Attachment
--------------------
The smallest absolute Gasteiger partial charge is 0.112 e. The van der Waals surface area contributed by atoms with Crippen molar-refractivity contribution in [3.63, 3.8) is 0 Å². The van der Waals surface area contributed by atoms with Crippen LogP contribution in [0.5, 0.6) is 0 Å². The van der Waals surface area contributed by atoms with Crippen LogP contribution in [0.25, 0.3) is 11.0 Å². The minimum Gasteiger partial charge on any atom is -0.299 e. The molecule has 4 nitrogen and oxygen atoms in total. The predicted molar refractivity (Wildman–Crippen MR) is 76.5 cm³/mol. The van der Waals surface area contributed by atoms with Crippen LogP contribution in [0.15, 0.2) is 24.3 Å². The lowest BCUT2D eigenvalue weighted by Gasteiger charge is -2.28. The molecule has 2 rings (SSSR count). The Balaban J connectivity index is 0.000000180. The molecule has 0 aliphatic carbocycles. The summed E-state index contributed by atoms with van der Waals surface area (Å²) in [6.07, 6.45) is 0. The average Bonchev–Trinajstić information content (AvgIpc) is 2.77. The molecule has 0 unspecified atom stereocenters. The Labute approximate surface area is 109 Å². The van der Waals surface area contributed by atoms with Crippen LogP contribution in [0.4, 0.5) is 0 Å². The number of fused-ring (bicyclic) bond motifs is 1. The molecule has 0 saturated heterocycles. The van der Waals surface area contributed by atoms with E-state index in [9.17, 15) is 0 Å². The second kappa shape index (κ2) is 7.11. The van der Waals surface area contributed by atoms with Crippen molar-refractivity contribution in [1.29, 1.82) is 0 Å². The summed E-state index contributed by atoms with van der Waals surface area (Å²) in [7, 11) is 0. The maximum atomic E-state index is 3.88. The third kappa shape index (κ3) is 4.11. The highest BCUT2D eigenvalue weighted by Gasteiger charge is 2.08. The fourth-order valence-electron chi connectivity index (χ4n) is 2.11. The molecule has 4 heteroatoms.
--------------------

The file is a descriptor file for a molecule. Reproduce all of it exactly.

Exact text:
The smallest absolute Gasteiger partial charge is 0.112 e. The van der Waals surface area contributed by atoms with Crippen molar-refractivity contribution in [3.63, 3.8) is 0 Å². The van der Waals surface area contributed by atoms with Crippen LogP contribution in [0.5, 0.6) is 0 Å². The van der Waals surface area contributed by atoms with Crippen LogP contribution in [0.25, 0.3) is 11.0 Å². The minimum Gasteiger partial charge on any atom is -0.299 e. The molecule has 4 nitrogen and oxygen atoms in total. The predicted molar refractivity (Wildman–Crippen MR) is 76.5 cm³/mol. The van der Waals surface area contributed by atoms with Crippen LogP contribution in [0.15, 0.2) is 24.3 Å². The lowest BCUT2D eigenvalue weighted by Gasteiger charge is -2.28. The molecule has 2 rings (SSSR count). The Balaban J connectivity index is 0.000000180. The molecule has 0 aliphatic carbocycles. The summed E-state index contributed by atoms with van der Waals surface area (Å²) in [6.07, 6.45) is 0. The average Bonchev–Trinajstić information content (AvgIpc) is 2.77. The molecule has 0 unspecified atom stereocenters. The Labute approximate surface area is 109 Å². The van der Waals surface area contributed by atoms with Crippen LogP contribution in [0.4, 0.5) is 0 Å². The number of fused-ring (bicyclic) bond motifs is 1. The molecule has 0 saturated heterocycles. The van der Waals surface area contributed by atoms with E-state index in [9.17, 15) is 0 Å². The second kappa shape index (κ2) is 7.11. The van der Waals surface area contributed by atoms with Crippen molar-refractivity contribution in [1.29, 1.82) is 0 Å². The summed E-state index contributed by atoms with van der Waals surface area (Å²) in [7, 11) is 0. The maximum atomic E-state index is 3.88. The third kappa shape index (κ3) is 4.11. The highest BCUT2D eigenvalue weighted by Gasteiger charge is 2.08. The fourth-order valence-electron chi connectivity index (χ4n) is 2.11. The molecule has 4 heteroatoms.